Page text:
All kinds of unwanted users – ransomware gangs, thieves, scammers, North Korea – merrily deal in decentralized finance and even money laundering, According to a new report from the Treasury Department. This is because DeFi does not comply with AML and CFT laws.
The Treasury says weak anti-money laundering compliance as well as poor cybersecurity puts DeFi users at risk for theft and fraud.
In the US, the Bank Secrecy Act – and some other regulations – mean that financial institutions have to help the government detect money laundering. In this paper, the Treasury notes that a DeFi service may be a financial institution affiliated with a BSA, even if it is decentralized, and would have to comply with the law. Excuse me! This sounds like a warning shot. If I were in DeFi, I would be worried there would be a crackdown coming; The Treasury is basically saying that DeFi services are at risk under existing laws.
The report found that “many” DeFi services do not comply with the BSA, which is not entirely surprising, you know, the entire history of bitcoin as a currency-based way of hating the government. In some cases, the paper notes, DeFi services deliberately decentralize what they do to try to avoid enforcement of anti-money laundering laws. Unfortunately, the Treasury says, that’s not at all how the law works.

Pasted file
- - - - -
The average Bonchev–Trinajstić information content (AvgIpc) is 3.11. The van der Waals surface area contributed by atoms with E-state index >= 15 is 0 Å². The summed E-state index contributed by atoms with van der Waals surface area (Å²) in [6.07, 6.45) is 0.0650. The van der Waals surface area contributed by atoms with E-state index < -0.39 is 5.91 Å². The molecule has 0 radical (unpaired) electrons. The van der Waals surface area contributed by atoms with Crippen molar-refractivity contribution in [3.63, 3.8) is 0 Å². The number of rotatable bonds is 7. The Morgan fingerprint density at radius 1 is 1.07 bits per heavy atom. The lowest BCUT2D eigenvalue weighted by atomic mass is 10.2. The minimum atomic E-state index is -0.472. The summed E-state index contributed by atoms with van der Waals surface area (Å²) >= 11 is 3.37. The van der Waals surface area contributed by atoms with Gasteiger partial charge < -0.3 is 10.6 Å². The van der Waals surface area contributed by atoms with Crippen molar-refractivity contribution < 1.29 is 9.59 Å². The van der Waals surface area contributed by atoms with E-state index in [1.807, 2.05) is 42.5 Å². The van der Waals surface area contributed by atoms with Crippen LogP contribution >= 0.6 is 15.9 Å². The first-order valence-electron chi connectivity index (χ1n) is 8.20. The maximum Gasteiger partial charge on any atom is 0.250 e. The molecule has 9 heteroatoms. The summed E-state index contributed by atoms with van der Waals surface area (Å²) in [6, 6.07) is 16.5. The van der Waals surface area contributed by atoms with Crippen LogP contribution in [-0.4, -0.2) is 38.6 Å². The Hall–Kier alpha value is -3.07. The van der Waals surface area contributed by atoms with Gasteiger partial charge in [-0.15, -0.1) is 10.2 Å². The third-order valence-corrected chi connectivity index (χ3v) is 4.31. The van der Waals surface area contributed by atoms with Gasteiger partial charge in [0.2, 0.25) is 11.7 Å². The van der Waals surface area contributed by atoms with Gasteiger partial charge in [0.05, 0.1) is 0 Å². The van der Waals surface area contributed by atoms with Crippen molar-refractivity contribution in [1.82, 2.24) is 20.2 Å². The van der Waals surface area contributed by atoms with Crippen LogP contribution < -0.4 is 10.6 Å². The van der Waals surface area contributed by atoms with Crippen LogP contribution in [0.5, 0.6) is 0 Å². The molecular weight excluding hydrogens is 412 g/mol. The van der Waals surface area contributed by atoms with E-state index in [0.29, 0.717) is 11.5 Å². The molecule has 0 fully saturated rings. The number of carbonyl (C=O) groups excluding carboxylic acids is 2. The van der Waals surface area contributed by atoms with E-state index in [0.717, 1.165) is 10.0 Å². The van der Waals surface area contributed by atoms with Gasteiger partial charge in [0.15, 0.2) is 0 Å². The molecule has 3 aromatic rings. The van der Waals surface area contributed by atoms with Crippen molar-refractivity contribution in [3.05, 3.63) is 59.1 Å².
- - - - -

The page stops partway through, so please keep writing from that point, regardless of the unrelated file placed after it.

There is a second shot of warning in the paper: it recommends “intensifying interactions with foreign partners to push for stronger enforcement” of anti-money laundering laws, which sounds dire as the US is heavily inclined to other countries where DeFi may be set up.
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